Displaced children need quality education, JRS tells United Nations

Syrian children at a JRS class in Lebanon's Bekka Valley. Credit: Don Doll SJ/JRS
Syrian children at a JRS class in Lebanon's Bekka Valley. Credit: Don Doll SJ/JRS

Leaders from across the world will be gathering at the UN Headquarters in New York later this month for the first-ever United Nations Summit for Refugees and Migrants (19 September) and the US Leaders’ Summit on Refugees (20 September). Among the items on their agendas will be policies and commitments that can create significant change in the lives of displaced children who are currently out of school.

In anticipation of the Summits, Jesuit Refugee Service in the USA – as part of the Global Campaign for Education, a coalition of more than 80 members who are dedicated to ensuring universal quality education for all children – is urging the United Nations, the US Government and world leaders to accelerate progress towards universal access to education for displaced children.

“Today, 75 million children and adolescents aged 3-18 have had their education directly affected by emergencies and protracted crises,” says JRS-USA. “Of the more than 21 million refugees registered with the UN High Commissioner for Refugees (UNHCR), 3.6 million school-aged children are out of school. Only 50 percent of refugees or internally displaced persons are enrolled in primary school, 25 percent in secondary school and very few have access to pre-primary or tertiary education.”

An absolute necessity

Last May saw the launch of Education Cannot Wait, a new fund for education in emergencies, which provides a concrete platform for action to address the gap in financing in this sector. Ahead of the Summits this month, the Global Campaign for Education has asked world leaders to consider a number of recommendations. These include a commitment to deliver the $90 million pledged to the Education Cannot Wait fund and an assurance that at least an additional one million refugees gain access to education as a result of the US Leaders’ Summit.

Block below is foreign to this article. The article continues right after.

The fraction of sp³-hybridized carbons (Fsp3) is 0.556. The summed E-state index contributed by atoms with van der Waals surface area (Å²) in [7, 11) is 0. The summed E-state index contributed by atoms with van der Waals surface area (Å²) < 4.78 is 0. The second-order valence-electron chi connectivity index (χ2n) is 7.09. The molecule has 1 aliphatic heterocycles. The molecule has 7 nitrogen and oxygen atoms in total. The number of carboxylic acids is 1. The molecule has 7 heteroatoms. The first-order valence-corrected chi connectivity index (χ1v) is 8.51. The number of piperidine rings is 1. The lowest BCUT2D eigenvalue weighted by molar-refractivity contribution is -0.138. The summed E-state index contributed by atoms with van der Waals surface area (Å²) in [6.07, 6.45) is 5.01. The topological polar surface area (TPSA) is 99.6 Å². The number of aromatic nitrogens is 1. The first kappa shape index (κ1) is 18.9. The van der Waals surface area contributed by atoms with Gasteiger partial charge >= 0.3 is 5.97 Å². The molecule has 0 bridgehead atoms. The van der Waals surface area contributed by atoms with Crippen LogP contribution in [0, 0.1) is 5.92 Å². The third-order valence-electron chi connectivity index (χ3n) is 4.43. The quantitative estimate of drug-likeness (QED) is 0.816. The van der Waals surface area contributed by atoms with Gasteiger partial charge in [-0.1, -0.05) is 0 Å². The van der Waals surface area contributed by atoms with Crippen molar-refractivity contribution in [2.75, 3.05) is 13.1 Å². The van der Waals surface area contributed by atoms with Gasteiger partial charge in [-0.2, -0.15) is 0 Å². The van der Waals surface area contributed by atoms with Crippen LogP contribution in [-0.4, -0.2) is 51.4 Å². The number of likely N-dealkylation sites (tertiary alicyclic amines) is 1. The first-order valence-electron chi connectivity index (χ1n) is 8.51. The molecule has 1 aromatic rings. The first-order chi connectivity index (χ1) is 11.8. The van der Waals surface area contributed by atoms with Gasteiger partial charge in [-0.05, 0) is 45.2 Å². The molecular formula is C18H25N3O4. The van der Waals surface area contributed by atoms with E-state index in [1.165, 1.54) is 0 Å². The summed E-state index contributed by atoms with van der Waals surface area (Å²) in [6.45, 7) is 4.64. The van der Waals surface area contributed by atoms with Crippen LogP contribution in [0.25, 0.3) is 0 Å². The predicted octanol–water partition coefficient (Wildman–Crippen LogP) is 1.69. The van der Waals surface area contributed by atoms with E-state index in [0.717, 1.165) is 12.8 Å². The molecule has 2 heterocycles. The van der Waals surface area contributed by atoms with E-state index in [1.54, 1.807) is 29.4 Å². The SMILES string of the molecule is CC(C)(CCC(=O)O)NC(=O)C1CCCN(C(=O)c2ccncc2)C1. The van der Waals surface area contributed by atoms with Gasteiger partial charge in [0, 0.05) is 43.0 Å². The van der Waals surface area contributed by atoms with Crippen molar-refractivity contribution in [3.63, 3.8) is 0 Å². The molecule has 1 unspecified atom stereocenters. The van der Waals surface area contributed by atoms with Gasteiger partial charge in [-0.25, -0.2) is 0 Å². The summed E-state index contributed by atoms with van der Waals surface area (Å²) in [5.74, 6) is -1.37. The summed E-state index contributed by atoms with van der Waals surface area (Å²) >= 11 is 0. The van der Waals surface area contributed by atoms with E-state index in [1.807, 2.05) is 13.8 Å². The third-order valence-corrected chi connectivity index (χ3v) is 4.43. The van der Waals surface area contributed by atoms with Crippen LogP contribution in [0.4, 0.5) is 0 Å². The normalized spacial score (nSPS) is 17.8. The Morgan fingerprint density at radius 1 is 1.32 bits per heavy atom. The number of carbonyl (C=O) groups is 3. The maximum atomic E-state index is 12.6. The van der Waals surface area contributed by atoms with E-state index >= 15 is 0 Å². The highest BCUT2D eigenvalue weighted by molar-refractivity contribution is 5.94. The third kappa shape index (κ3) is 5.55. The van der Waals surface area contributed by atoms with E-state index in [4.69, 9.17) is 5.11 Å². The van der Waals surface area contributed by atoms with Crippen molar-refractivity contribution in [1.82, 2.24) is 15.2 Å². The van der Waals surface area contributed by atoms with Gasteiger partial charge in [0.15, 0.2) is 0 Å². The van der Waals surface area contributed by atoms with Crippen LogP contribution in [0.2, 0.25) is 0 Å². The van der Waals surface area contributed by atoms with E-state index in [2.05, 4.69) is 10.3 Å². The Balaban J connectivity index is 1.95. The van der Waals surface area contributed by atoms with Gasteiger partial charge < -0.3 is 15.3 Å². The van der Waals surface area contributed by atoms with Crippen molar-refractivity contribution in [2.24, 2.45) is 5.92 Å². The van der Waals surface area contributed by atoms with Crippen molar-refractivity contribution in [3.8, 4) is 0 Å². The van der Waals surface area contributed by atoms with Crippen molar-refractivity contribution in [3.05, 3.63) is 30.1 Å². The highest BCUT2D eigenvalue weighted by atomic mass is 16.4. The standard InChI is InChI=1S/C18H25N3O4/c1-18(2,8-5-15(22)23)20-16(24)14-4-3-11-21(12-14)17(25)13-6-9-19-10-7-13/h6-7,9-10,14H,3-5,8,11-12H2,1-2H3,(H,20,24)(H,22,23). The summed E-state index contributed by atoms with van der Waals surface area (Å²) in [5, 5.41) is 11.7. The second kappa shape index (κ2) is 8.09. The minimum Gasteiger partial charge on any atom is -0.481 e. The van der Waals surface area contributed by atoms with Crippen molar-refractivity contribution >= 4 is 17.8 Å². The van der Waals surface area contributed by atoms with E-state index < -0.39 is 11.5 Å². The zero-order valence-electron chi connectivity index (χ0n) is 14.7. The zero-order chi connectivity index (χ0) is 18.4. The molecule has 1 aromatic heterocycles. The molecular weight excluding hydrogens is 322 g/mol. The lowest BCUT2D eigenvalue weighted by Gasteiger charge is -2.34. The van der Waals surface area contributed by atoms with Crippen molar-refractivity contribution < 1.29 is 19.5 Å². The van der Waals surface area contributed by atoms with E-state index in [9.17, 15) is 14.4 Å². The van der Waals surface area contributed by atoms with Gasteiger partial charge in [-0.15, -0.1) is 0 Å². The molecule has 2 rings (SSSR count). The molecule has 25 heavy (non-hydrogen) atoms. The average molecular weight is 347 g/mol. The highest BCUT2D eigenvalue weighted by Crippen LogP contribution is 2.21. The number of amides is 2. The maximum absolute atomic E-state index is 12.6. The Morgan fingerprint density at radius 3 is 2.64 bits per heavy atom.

“For children in crisis situations, education is an absolute necessity,” explains JRS. “In the midst of destruction, violence, and instability, school is a place of learning and opportunity, a sanctuary for healing and health, and a haven of normalcy and hope for the future. Neglecting a child’s right to education undermines not only their future, but also the future of their societies. Lack of education leaves children more vulnerable to exploitation and abuse, including recruitment into armed groups, child labour and early marriage.”

While applauding United Nations Secretary General Ban Ki-moon and President Barack Obama for their leadership in hosting these two important Summits and for taking the initiative in finding concrete solutions to the current refugee crisis, JRS says more needs to be done as a matter of urgency. “By making specific, measurable commitments and swiftly delivering increased funding for the Education Cannot Wait fund for education in emergencies, we can take significant steps to ensure that all displaced children and youth have access to quality education,” it says.

In the UK, agencies which support refugees - including JRS-UK and Jesuit Missions - will be taking part in an ecumenical service and march in London on Saturday 17 September to show support for refugees and migrants. And you can read the full list of recommendations to the delegates taking part in the Summits on 19 and 20 September on the JRS-USA website